Municipal Affairs Minister Selina Robinson (B.C. government)

NDP moves to limit local election money

Selina Robinson’s bans corporate, union donations

The B.C. government is moving to limit municipal political donations to $1,200 per person, per year, in time for local elections in the fall of 2018.

Municipal Affairs Minister Selina Robinson tabled legislation Monday that prohibits corporate and union donations to political candidates and local slates.

The Union of B.C. Municipalities has supported the change for several years, and at this year’s convention, UBCM delegates supported a motion by Oak Bay and Victoria councils to get corporate and union money out of local elections.

The $1,200 cap for individual donations also applies to electoral slates and their endorsed candidates, if they are identified on the ballot as members of a slate. A donor can give up to $1,200 to each identified slate, or $1,200 to each independent candidate he or she wants to support, even if they endorse each other or run joint advertising on shared policies.

RELATED: NDP caps provincial donations to $1,200

If the bill passes without amendments to this part, it would provide an incentive for slates not to be identified as such on the municipal ballot. In previous elections, slates have sent out voter cards by mail, urging voters to take them to the polls to identify like-minded candidates. It also leaves in place municipal slates determined by the Canadian Union of Public Employees and other staff unions.

Robinson said the legislation allows donors to give up to $1,200 each to candidates in different municipalities that they support as well.

Expense limits for local government candidates and slates are unchanged, as they were set in legislation passed by the previous B.C. government in 2016.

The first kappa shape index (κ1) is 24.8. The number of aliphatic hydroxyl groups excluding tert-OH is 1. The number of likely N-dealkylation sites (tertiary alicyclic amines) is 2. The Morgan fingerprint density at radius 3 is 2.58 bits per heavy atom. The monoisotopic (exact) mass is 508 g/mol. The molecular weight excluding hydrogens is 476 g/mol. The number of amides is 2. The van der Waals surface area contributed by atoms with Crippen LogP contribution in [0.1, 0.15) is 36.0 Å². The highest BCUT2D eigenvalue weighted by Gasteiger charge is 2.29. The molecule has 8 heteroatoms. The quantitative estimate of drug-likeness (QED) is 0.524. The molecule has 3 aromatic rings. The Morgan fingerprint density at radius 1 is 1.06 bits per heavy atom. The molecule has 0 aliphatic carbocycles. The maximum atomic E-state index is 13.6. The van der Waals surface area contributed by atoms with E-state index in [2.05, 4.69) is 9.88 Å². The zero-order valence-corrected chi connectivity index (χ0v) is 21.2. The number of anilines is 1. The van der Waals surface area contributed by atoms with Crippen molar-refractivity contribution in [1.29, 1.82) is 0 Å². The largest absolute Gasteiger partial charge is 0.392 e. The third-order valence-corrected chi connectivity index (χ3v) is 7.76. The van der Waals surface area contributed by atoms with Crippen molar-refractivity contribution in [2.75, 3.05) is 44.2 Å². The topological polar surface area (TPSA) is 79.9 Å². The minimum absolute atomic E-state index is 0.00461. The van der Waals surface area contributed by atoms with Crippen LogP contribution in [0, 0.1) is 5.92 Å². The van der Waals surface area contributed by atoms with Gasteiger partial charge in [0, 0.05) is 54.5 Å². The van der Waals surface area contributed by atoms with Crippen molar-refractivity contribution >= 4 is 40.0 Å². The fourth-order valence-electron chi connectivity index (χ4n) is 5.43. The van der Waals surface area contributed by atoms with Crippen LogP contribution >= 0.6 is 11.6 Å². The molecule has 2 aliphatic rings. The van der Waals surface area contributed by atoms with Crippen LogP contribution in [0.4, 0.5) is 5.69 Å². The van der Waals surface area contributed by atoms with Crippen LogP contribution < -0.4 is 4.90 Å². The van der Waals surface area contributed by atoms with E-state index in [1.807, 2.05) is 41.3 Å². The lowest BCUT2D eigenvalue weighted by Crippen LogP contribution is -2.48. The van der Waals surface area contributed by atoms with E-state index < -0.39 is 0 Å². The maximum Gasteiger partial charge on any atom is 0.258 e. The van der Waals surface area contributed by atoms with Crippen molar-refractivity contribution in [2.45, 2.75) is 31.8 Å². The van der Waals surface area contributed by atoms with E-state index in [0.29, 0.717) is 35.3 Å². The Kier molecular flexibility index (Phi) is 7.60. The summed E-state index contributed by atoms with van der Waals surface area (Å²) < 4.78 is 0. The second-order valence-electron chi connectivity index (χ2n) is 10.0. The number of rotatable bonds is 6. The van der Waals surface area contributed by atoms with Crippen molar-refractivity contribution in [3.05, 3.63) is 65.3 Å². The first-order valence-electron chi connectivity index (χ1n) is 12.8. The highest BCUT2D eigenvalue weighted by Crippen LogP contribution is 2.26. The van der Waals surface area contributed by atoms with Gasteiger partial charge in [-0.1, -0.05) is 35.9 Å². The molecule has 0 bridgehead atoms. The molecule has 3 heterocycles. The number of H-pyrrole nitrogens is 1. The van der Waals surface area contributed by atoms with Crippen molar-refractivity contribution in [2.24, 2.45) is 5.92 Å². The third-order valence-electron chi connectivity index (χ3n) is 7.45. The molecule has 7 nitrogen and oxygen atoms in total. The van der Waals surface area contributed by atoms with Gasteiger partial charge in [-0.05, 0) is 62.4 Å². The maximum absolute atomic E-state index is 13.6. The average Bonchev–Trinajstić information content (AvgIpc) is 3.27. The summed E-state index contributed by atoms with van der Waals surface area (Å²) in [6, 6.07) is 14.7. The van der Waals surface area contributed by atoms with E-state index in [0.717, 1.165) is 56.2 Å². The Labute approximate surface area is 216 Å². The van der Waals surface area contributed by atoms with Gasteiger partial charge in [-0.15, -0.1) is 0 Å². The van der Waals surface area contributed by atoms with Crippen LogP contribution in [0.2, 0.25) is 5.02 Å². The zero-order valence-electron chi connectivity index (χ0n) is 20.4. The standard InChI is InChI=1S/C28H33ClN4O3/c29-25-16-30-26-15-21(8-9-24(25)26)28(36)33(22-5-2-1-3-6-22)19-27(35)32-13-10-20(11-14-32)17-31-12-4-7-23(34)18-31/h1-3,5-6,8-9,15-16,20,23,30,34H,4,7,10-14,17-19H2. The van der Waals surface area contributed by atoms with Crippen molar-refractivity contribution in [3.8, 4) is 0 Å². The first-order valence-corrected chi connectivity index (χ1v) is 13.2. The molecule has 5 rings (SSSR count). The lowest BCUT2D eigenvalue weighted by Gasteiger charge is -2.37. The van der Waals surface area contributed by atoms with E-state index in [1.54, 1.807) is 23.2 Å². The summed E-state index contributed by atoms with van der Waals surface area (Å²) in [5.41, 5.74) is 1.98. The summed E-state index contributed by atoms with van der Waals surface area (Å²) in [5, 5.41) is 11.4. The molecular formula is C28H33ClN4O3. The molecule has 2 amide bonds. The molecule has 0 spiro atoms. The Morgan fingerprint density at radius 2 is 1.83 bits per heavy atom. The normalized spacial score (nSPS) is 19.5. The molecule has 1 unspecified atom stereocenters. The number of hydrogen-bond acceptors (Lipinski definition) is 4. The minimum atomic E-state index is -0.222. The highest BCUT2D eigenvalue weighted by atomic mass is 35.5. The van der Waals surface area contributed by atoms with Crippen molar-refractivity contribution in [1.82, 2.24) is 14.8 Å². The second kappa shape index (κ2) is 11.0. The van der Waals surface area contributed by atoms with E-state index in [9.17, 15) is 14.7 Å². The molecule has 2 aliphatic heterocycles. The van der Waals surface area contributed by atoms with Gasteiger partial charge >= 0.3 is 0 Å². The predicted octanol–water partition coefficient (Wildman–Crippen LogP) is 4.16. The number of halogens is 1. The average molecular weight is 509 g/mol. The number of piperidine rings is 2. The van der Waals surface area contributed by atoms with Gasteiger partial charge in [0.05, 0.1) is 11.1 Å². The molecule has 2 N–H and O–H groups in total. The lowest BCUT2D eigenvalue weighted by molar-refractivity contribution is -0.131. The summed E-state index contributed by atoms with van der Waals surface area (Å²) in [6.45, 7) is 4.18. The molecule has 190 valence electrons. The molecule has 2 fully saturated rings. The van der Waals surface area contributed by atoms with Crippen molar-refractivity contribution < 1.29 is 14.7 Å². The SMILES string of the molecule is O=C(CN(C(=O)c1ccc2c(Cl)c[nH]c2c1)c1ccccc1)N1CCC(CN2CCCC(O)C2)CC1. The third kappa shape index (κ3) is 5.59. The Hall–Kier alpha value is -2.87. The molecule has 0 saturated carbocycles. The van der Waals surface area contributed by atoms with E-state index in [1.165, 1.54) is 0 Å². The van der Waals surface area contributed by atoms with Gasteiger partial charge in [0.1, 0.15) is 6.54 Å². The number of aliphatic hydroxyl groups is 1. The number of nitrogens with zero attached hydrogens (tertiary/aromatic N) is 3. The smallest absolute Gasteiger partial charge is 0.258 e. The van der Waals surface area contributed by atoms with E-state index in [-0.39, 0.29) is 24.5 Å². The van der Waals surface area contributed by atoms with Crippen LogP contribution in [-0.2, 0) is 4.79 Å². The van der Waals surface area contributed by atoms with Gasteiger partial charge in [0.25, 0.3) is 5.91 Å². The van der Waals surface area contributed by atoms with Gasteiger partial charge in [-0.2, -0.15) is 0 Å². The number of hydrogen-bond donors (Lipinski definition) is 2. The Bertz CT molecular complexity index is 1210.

Robinson said the rules are designed to reflect similar restrictions being debated for provincial elections, but does not include a $2.50-per-vote public subsidy for political parties contained in the NDP government’s bill before the legislature.

She said there has never been a donation tax credit or other public subsidy to municipal councils, school boards or regional districts, and because of that, no public subsidy is considered now.

Just Posted

Border Bruins seek recipes for 50th anniversary cookbook

Billet life means all new comfort foods for players

Nelson author visits Greenwood to talk legacy of Japanese-Peruvian interment

Diana Morita Cole’s brother-in-law was taken from Peru to be interned in the U.S. during WWII

Grand Forks council recognizes shared responsibility to support establishing winter shelter

CAO: ‘I think, one way or another, you’re in this and you have been in this situation […]’

Richard Cannings re-elected in South Okanagan-West Kootenay

It was a close race with Conservative challenger Helena Konanz

Trudeau has won the most seats — but not a majority. What happens next?

Trudeau will have to deal with some of the implications of Monday’s result

VIDEO: Is the stethoscope dying? High-tech options pose threat

World-renowned cardiologist believes the device is just a pair of ‘rubber tubes’

Aquilini companies deny negligence in U.S. vineyard fire that killed two kids

Fire occurred at Red Mountain Vineyard, located in southeast Washington State

Surrey cop killer gets new parole conditions

Surrey RCMP Constable Roger Pierlet, 23, was shot dead on March 29, 1974

Former Kelowna Hells Angels associate could be deported, court rules

David Revell has lost his fight against deportation from Canada

Alcohol available onboard BC Ferries starting Thursday

Beer and wine sales begin at 11 a.m. on select Tsawwassen-Swartz Bay sailings

‘Find Trevor’: B.C. man’s dog leads searchers to rescue him after fall during hike

‘I’ve had lots of intelligent dogs, but Purple is in a class herself’

15 Canadian youths to sue Ottawa for not acting on climate change

They say young people will be more affected than other groups

Faster response may have prevented fatal outcome at B.C. trampoline park

Coroner’s report rules Greater Victoria father Jay Greenwood’s death accidental

100-pound pumpkin stolen a second time from B.C. business

According to security footage, a man and woman took the pumpkin on Oct. 20 at 8:20 p.m.

Most Read